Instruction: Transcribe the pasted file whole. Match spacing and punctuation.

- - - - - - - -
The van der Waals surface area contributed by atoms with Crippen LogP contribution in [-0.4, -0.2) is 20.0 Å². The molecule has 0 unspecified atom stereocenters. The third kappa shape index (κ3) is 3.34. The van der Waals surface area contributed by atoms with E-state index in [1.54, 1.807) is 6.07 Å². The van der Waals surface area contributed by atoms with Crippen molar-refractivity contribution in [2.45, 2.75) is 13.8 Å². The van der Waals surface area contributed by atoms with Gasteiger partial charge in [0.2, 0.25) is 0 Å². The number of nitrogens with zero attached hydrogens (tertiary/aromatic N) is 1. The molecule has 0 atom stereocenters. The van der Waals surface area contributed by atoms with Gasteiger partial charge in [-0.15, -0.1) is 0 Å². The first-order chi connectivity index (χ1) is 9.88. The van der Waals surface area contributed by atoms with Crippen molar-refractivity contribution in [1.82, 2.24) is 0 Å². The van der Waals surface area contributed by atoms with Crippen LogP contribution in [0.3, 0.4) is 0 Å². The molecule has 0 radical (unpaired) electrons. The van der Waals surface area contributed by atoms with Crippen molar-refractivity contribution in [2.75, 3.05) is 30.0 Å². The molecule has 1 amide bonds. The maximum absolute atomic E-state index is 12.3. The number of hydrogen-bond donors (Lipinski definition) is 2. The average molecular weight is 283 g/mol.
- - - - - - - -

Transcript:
The van der Waals surface area contributed by atoms with Crippen LogP contribution in [-0.4, -0.2) is 20.0 Å². The molecule has 0 unspecified atom stereocenters. The third kappa shape index (κ3) is 3.34. The van der Waals surface area contributed by atoms with E-state index in [1.54, 1.807) is 6.07 Å². The van der Waals surface area contributed by atoms with Crippen molar-refractivity contribution in [2.45, 2.75) is 13.8 Å². The van der Waals surface area contributed by atoms with Gasteiger partial charge in [0.2, 0.25) is 0 Å². The number of nitrogens with zero attached hydrogens (tertiary/aromatic N) is 1. The molecule has 0 atom stereocenters. The van der Waals surface area contributed by atoms with Gasteiger partial charge in [-0.15, -0.1) is 0 Å². The first-order chi connectivity index (χ1) is 9.88. The van der Waals surface area contributed by atoms with Crippen molar-refractivity contribution in [1.82, 2.24) is 0 Å². The van der Waals surface area contributed by atoms with Crippen LogP contribution in [0.3, 0.4) is 0 Å². The molecule has 0 radical (unpaired) electrons. The van der Waals surface area contributed by atoms with Crippen molar-refractivity contribution in [2.75, 3.05) is 30.0 Å². The molecule has 1 amide bonds. The maximum absolute atomic E-state index is 12.3. The number of hydrogen-bond donors (Lipinski definition) is 2. The average molecular weight is 283 g/mol.